Shemina Davis | EurekAlert!
Unconventional superconductor may be used to create quantum computers of the future
19.02.2018 | Chalmers University of Technology
Hubble sees Neptune's mysterious shrinking storm
16.02.2018 | NASA/Goddard Space Flight Center
For the first time, a team of researchers at the Max-Planck Institute (MPI) for Polymer Research in Mainz, Germany, has succeeded in making an integrated circuit (IC) from just a monolayer of a semiconducting polymer via a bottom-up, self-assembly approach.
In the self-assembly process, the semiconducting polymer arranges itself into an ordered monolayer in a transistor. The transistors are binary switches used...
Breakthrough provides a new concept of the design of molecular motors, sensors and electricity generators at nanoscale
Researchers from the Institute of Organic Chemistry and Biochemistry of the CAS (IOCB Prague), Institute of Physics of the CAS (IP CAS) and Palacký University...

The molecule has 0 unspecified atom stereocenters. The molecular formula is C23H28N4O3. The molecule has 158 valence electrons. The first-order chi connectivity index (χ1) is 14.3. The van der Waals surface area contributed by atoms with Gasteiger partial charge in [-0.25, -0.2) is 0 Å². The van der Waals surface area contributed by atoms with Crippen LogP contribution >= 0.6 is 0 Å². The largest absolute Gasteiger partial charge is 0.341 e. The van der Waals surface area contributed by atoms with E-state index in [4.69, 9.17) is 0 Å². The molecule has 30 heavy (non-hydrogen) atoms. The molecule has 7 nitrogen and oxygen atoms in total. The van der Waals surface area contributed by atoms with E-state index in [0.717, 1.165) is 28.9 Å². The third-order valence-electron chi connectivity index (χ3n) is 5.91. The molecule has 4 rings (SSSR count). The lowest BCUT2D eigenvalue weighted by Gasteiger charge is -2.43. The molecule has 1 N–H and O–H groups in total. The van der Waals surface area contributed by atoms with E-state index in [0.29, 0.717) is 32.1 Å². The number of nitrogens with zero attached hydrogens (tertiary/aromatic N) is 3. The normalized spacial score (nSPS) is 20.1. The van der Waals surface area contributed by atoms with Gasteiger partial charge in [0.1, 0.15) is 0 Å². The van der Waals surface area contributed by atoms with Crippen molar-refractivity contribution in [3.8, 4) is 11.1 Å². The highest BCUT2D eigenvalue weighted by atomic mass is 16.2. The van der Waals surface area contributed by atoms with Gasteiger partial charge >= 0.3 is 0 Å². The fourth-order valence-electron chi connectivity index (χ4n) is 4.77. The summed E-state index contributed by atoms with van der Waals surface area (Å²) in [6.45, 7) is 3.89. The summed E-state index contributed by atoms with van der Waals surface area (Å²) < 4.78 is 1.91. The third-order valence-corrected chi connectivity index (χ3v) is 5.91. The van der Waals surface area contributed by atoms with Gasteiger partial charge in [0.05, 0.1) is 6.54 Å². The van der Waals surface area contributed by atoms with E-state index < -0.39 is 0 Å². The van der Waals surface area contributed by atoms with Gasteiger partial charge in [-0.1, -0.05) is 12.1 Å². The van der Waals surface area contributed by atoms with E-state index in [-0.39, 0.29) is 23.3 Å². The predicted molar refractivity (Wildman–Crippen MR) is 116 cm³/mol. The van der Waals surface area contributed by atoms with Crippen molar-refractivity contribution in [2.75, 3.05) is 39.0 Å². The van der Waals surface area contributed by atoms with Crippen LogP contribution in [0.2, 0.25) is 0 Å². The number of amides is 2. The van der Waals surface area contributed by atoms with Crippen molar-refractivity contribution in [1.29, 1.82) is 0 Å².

For photographers and scientists, lenses are lifesavers. They reflect and refract light, making possible the imaging systems that drive discovery through the microscope and preserve history through cameras.
But today's glass-based lenses are bulky and resist miniaturization. Next-generation technologies, such as ultrathin cameras or tiny microscopes, require...
Scientists from the University of Zurich have succeeded for the first time in tracking individual stem cells and their neuronal progeny over months within the intact adult brain. This study sheds light on how new neurons are produced throughout life.
The generation of new nerve cells was once thought to taper off at the end of embryonic development. However, recent research has shown that the adult brain...
Theoretical physicists propose to use negative interference to control heat flow in quantum devices. Study published in Physical Review Letters
Quantum computer parts are sensitive and need to be cooled to very low temperatures. Their tiny size makes them particularly susceptible to a temperature...
15.02.2018 | Event News
13.02.2018 | Event News
12.02.2018 | Event News
19.02.2018 | Information Technology
19.02.2018 | Ecology, The Environment and Conservation
19.02.2018 | Life Sciences